The Biblical Definition of “Heart”

Unlike our modern understanding, in the biblical culture, the “heart” referred to the seat of a person’s rational life and was associated with thinking, planning, and reasoning, and it often included how a person acted. The function of the brain was unknown in biblical times, so things that we generally assign to the brain, like thoughts, attitudes, and emotions, were generally assigned to the heart. Given that, we can see what Genesis 6:5 (NASB) means when it says that mankind was very wicked, and “the thoughts of his heart was only evil continually;” we would say the thoughts in his mind were only evil. Similarly, Proverbs 4:4 says we are to let our “hearts” hold on to wise words, but the proverb more precisely means that we are to keep wise words in our minds.

When we understand what the Hebrew word “heart” refers to, it helps tie verses in the Old and New Testaments together. For example, Jeremiah 17:9 (NASB) says, “The heart is more deceitful than all else and is desperately sick; who can understand it?” That is very close to what Paul wrote in Romans 7:15 (NASB): “For that which I am doing, I do not understand; for I am not practicing what I would like to do, but I am doing the very thing I hate.” If the “heart” is desperately sick and cannot be understood, no wonder we think and do things that we cannot understand and are ashamed of.

Another passage that is made clearer by an understanding of the use of “heart” in the Semitic culture lies is the record of Joseph. When Joseph’s brothers told their father, Jacob, that his favorite son was alive and ruling Egypt, the Bible says Jacob’s “heart became numb” (Gen. 45:26 ESV). In other words, his mind was numb and he could not think straight. Many versions say he was “stunned” (HCSB; NASB; NLT), which catches the meaning. When Pharaoh “hardened his heart” (Exod. 8:15 NASB), he “made up his mind” against God and Moses. A “wise-hearted” person had a wise mind (Exod. 36:1). To “walk in the imagination of your heart” (Deut. 29:19) was to walk by what you thought.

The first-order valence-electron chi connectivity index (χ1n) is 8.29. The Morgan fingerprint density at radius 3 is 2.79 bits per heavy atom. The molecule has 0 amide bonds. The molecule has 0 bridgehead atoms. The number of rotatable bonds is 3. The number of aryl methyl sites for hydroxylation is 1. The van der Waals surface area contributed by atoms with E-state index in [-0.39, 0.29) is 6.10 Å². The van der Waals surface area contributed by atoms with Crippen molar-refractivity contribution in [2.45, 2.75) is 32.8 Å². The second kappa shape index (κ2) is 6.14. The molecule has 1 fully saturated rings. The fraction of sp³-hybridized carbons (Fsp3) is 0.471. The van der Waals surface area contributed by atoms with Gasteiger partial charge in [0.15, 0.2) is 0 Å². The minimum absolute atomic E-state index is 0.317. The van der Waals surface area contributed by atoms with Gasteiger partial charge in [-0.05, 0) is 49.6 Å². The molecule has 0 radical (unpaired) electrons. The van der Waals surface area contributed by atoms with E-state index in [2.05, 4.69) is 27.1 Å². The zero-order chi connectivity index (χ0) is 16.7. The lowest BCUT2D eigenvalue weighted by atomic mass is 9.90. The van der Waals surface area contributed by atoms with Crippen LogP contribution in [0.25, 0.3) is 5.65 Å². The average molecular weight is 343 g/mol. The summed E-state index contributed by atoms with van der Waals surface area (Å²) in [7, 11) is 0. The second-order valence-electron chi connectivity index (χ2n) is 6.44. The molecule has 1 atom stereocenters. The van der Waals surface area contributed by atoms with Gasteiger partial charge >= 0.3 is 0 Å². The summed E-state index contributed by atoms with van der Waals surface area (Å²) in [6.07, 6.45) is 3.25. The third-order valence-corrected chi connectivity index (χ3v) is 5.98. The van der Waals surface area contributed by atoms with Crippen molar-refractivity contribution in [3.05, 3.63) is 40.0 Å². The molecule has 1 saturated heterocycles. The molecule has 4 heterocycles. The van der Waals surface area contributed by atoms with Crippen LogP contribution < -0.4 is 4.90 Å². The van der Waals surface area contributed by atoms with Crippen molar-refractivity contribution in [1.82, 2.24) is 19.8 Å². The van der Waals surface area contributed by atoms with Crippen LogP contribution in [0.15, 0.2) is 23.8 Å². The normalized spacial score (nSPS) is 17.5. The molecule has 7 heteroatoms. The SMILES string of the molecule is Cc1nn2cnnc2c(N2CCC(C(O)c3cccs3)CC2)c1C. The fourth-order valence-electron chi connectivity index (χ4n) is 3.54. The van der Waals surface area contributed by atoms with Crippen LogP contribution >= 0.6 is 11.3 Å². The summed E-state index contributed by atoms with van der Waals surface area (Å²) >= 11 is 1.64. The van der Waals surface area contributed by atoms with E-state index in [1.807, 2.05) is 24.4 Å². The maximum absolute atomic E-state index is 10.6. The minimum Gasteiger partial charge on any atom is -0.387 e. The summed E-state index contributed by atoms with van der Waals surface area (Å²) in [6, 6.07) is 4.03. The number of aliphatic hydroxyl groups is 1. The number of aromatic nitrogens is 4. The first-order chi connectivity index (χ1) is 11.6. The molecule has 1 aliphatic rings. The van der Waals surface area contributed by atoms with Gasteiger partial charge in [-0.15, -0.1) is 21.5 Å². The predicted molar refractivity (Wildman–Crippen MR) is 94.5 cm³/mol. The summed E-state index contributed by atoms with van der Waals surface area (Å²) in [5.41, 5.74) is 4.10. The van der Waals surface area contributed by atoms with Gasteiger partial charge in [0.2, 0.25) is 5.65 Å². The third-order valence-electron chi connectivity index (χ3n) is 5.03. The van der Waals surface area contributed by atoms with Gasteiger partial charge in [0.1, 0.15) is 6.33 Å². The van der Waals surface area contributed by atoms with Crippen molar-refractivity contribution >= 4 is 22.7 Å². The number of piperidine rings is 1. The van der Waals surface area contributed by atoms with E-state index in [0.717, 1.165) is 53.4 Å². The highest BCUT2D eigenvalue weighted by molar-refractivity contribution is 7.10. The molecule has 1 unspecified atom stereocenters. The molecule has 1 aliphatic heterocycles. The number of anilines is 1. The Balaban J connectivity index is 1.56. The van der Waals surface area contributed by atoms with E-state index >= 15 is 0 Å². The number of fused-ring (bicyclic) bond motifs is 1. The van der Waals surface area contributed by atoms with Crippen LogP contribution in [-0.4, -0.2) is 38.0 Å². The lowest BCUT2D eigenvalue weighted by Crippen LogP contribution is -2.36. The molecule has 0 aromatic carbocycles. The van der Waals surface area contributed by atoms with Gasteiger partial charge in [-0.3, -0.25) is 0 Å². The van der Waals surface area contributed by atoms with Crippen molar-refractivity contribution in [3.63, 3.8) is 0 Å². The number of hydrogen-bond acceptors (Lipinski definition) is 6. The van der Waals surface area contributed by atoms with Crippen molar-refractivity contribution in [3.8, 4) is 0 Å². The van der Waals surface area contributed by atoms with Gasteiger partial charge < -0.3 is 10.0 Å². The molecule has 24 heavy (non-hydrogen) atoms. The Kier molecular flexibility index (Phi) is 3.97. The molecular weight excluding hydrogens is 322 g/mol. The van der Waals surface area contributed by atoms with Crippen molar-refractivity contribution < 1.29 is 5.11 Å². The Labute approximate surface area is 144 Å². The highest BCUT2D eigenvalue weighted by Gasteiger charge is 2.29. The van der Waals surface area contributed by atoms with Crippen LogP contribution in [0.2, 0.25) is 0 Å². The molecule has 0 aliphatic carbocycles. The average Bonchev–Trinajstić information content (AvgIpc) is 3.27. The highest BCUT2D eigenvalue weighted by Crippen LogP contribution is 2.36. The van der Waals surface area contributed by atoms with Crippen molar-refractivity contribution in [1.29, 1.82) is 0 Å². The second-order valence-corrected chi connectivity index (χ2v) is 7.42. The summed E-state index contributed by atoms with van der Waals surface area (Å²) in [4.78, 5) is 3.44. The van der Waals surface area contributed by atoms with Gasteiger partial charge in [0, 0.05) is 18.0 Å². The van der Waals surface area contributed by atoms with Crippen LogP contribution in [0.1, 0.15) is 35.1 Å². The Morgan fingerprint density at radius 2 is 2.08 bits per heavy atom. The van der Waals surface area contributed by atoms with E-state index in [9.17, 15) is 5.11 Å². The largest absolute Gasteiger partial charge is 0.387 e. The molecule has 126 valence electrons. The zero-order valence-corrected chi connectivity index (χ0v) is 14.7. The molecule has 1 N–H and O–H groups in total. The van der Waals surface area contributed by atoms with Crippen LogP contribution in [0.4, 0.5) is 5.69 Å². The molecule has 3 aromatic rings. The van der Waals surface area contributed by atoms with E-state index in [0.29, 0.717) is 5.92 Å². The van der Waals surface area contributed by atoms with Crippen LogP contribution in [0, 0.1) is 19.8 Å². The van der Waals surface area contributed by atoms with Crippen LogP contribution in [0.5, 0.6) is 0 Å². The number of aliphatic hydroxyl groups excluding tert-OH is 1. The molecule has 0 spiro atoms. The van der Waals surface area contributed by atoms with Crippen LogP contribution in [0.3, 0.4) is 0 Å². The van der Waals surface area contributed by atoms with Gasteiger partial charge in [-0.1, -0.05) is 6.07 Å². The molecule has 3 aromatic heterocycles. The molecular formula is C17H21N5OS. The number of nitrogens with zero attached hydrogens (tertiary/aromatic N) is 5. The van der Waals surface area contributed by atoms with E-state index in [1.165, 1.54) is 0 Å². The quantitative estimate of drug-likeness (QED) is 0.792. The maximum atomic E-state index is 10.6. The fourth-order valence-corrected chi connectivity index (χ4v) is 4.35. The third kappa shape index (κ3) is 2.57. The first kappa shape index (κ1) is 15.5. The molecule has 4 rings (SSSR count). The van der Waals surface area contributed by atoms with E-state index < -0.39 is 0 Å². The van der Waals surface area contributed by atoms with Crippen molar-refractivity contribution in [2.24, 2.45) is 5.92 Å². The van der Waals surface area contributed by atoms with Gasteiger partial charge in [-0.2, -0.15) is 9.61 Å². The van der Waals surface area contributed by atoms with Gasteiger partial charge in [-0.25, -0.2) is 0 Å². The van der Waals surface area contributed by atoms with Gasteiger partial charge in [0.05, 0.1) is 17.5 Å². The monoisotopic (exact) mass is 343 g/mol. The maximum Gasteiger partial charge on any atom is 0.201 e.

The Challenges of Translating “Heart”

Sometimes translators avoid using the word “heart” altogether because they know it would give English readers the wrong impression. For example, in the book of Job, God asked Satan, “Have you considered my servant Job” (Job 1:8 NASB). The Hebrew text is more literally, “Have you set your heart on my servant Job?” But if the text was translated that way, it would give a totally wrong impression to the English reader. When we today “set our hearts” on something, we really focus on it, which was not the meaning here. God was not asking Satan if he had focused on Job, but rather if he had even thought about him. The correct meaning is caught in some modern translations that have God asking Satan if he had “noticed” Job (CJB; NAB; NLT). In a similar way, Proverbs 23:17 (NASB) says, “Do not let your heart envy sinners,” but what that means in our modern English is “Don’t spend your mental time thinking enviously about what sinners have.”